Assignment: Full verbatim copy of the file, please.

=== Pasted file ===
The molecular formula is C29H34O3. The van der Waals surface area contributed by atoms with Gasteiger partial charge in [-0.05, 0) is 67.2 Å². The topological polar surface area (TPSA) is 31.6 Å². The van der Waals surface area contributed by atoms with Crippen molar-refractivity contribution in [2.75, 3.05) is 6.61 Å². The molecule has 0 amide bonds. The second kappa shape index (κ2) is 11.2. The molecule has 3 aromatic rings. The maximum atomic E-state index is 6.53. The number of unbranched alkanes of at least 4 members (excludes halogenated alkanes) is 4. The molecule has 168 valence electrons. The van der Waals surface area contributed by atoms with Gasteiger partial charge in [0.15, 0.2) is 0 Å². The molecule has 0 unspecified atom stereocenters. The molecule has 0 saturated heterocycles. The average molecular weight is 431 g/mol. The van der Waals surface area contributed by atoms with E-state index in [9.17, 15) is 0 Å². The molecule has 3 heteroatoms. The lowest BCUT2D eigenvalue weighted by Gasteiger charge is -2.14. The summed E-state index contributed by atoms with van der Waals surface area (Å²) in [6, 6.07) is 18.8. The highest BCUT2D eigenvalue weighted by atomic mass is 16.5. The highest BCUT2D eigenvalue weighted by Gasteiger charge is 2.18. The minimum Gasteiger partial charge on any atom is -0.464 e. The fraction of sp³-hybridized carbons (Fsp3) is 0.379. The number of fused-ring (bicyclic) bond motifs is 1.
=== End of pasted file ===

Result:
The molecular formula is C29H34O3. The van der Waals surface area contributed by atoms with Gasteiger partial charge in [-0.05, 0) is 67.2 Å². The topological polar surface area (TPSA) is 31.6 Å². The van der Waals surface area contributed by atoms with Crippen molar-refractivity contribution in [2.75, 3.05) is 6.61 Å². The molecule has 0 amide bonds. The second kappa shape index (κ2) is 11.2. The molecule has 3 aromatic rings. The maximum atomic E-state index is 6.53. The number of unbranched alkanes of at least 4 members (excludes halogenated alkanes) is 4. The molecule has 168 valence electrons. The van der Waals surface area contributed by atoms with Gasteiger partial charge in [0.15, 0.2) is 0 Å². The molecule has 0 unspecified atom stereocenters. The molecule has 0 saturated heterocycles. The average molecular weight is 431 g/mol. The van der Waals surface area contributed by atoms with E-state index in [9.17, 15) is 0 Å². The molecule has 3 heteroatoms. The lowest BCUT2D eigenvalue weighted by Gasteiger charge is -2.14. The summed E-state index contributed by atoms with van der Waals surface area (Å²) in [6, 6.07) is 18.8. The highest BCUT2D eigenvalue weighted by atomic mass is 16.5. The highest BCUT2D eigenvalue weighted by Gasteiger charge is 2.18. The minimum Gasteiger partial charge on any atom is -0.464 e. The fraction of sp³-hybridized carbons (Fsp3) is 0.379. The number of fused-ring (bicyclic) bond motifs is 1.